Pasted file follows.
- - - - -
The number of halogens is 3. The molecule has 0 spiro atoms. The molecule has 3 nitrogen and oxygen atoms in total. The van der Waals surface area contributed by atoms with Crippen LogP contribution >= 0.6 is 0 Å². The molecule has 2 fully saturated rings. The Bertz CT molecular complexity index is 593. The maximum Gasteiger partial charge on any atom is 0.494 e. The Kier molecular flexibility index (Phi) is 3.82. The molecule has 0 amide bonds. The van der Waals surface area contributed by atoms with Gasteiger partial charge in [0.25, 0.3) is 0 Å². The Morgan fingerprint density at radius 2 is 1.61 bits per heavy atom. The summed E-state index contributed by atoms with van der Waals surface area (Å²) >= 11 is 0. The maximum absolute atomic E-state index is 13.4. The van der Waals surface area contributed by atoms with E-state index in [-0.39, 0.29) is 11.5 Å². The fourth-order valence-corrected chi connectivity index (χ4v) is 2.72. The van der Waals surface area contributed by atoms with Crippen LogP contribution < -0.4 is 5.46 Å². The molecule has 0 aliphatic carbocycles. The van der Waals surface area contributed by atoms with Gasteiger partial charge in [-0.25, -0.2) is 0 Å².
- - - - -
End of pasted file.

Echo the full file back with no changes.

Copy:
The number of halogens is 3. The molecule has 0 spiro atoms. The molecule has 3 nitrogen and oxygen atoms in total. The van der Waals surface area contributed by atoms with Crippen LogP contribution >= 0.6 is 0 Å². The molecule has 2 fully saturated rings. The Bertz CT molecular complexity index is 593. The maximum Gasteiger partial charge on any atom is 0.494 e. The Kier molecular flexibility index (Phi) is 3.82. The molecule has 0 amide bonds. The van der Waals surface area contributed by atoms with Gasteiger partial charge in [0.25, 0.3) is 0 Å². The Morgan fingerprint density at radius 2 is 1.61 bits per heavy atom. The summed E-state index contributed by atoms with van der Waals surface area (Å²) >= 11 is 0. The maximum absolute atomic E-state index is 13.4. The van der Waals surface area contributed by atoms with E-state index in [-0.39, 0.29) is 11.5 Å². The fourth-order valence-corrected chi connectivity index (χ4v) is 2.72. The van der Waals surface area contributed by atoms with Crippen LogP contribution < -0.4 is 5.46 Å². The molecule has 0 aliphatic carbocycles. The van der Waals surface area contributed by atoms with Gasteiger partial charge in [-0.25, -0.2) is 0 Å².